In a number of recent cases we’ve defended where the cost of future medical care was an item of claimed damages by the plaintiff, there were proposals by some enterprising defendants to argue at trial that the costs of future care (such as plaintiffs’ very expensive Life Care Plans) could be reduced by the terms of the federal Affordable Care Act, the effect of which could dramatically lower that typically-high item of special damages. Because (at least generally speaking) (1) the application of the ACA is federally mandated, (2) the ACA carries a wide array of mandated benefits, and (3) its costs to a user are both relatively predictable, and lower than the charged expenses for medical and ongoing care, the thinking was that the expense of the ACA benefits to the plaintiff could be shown to be far lower than the anticipated expense the medical provider or Life Care Planner would describe. Such an approach was attempted at trial by defendants in the Philadelphia County Court of Common Pleas case of Deeds v. University of Pennsylvania, 110 A.3d 1009 (Pa.Super. 2015), a medical malpractice action alleging a failure to diagnose that culminated in severe birth defects of the minor plaintiff. At trial, the court permitted the defendant to “inform the jury that [the minor plaintiff’s] substantial medical needs were all being attended to at little to no cost to [the] legal guardian due to the existence of state and federal education and medical benefits programs,” in the form of Medicaid and the ACA.
On appeal, however, the Superior Court found these references at trial to be “a patent violation of the collateral source rule,” 110 A.3d at 1013. “Collateral sources” are benefits arrangements a plaintiff may have, such as health insurance benefits, wage payments from accrued vacation allowance or disability (or workers comp) plans, or pension benefits, that serve to lower the claimant’s own out-of-pocket losses. The Collateral Source Rule provides that payments from a collateral source cannot be relied on by the defendant to diminish the damages otherwise recoverable from the wrongdoer. The rule is “intended to prevent a wrongdoer from taking advantage of the fortuitous existence of a collateral remedy.” Beechwoods Flying Service, Inc. v. Al Hamilton Contracting Corp., 504 Pa. 618, 476 A.2d 350, 353 (1984). Longstanding defense objections, that the absolute application of the Collateral Source Rule represented a windfall to plaintiffs, have received little sympathy in Pennsylvania courts; the ACA argument, it was hoped, may have served to dent the effect of the Rule, but Deeds represented the first failure of that effort.
Notably, subsequent decisional law addressing Deeds has uniformly followed it. In November 2015, the Western District of Pennsylvania in Cordes v United States, 2015 WL 10986360 (W.D.Pa. Nov 20, 2015), followed Deeds and barred a defendant from arguing that the ACA limited the future medical expenses of the plaintiff. In the summer of 2016, in the Pennsylvania Superior Court case of Scott v. Lower Bucks Hosp., 2016 WL 5210668 (Pa. Super. Jul. 21, 2016) and a few weeks later in the Middle District of Pennsylvania’s Bernheisel v. Mikaya, 2016 WL 4211897 (M.D. Pa. Aug. 9, 2016), the courts both found that “the collateral source rule precludes counsel from pursuing certain inquiries, including raising an individual’s access to Medicare, Medicaid, and benefits under the Affordable Care Act.” Bernheisel, 2016 WL 4211897 at *4; see also, Scott, 2016 WL 5210668 at *16 (“A new trial is necessary where evidence of collateral sources of payment may have improperly influenced the jury’s verdict”, citing Deeds). Most recently, Judge Nealon of Lackawanna County, also relying on Deeds, barred defense cross examination of plaintiff’s economic experts that sought to limit damages on the basis of the Affordable Care Act. Vaccaro v. Scranton Quincy Hospital Company, LLC, No. 2014-CV-7675 (C.P. Lacka. Co. Oct. 24, 2016 Nealon, J.),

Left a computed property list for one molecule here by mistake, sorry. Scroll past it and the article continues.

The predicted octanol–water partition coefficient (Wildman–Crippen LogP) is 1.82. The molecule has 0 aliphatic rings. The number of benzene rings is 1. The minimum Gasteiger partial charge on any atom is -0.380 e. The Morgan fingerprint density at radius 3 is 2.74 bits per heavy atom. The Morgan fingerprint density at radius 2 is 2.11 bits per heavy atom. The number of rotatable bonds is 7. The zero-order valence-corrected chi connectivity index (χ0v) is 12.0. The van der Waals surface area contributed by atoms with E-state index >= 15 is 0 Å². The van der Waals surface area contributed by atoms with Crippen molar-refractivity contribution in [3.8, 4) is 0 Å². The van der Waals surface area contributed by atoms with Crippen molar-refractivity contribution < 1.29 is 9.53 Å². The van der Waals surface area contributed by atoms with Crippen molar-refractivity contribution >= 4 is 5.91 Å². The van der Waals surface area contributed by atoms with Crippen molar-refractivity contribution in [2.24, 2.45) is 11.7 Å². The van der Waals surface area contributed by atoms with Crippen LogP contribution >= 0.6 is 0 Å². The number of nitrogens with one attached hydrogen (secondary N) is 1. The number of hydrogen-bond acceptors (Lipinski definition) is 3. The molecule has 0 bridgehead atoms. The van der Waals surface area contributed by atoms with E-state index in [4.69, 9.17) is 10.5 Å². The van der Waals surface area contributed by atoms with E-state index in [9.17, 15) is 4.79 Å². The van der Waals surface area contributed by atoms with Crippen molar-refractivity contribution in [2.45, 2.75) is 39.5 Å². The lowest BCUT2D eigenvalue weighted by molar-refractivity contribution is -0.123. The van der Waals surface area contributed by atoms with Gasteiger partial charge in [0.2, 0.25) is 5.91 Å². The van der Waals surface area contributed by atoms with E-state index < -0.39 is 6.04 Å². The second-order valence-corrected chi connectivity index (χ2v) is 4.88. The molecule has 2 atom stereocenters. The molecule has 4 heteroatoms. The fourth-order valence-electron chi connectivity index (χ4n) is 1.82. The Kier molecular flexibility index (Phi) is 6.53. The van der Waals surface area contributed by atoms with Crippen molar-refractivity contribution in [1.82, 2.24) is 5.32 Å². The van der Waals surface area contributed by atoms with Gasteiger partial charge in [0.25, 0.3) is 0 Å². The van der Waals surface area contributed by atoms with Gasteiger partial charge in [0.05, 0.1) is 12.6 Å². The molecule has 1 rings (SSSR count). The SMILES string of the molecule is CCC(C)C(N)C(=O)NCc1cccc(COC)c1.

One distinguishing feature of these cases is that they all were medical malpractice actions that are statutorily governed by the Medical Care Availability and Reduction of Error Fund (“MCARE”) which statute in certain respects (subject to some exceptions) abrogated the Collateral Source Rule. See, 40 P.S. § 1303.508 (2016). The fact that the foregoing cases still invoked the Collateral Source Rule meant that, not only are MCARE’s exceptions carefully constrained, but the Collateral Source Rule will still enjoy unfettered application in all other tort claims (i.e., those that do not sound just in medical malpractice).
In sum, defendants don’t stand a good chance at relying on the Affordable Care Act as a basis to roll back application of the Collateral Source Rule in Pennsylvania courts.
Please contact Tom Tyler of the firm Davis Parry & Tyler, P.C., should you have any comments or questions regarding these developments.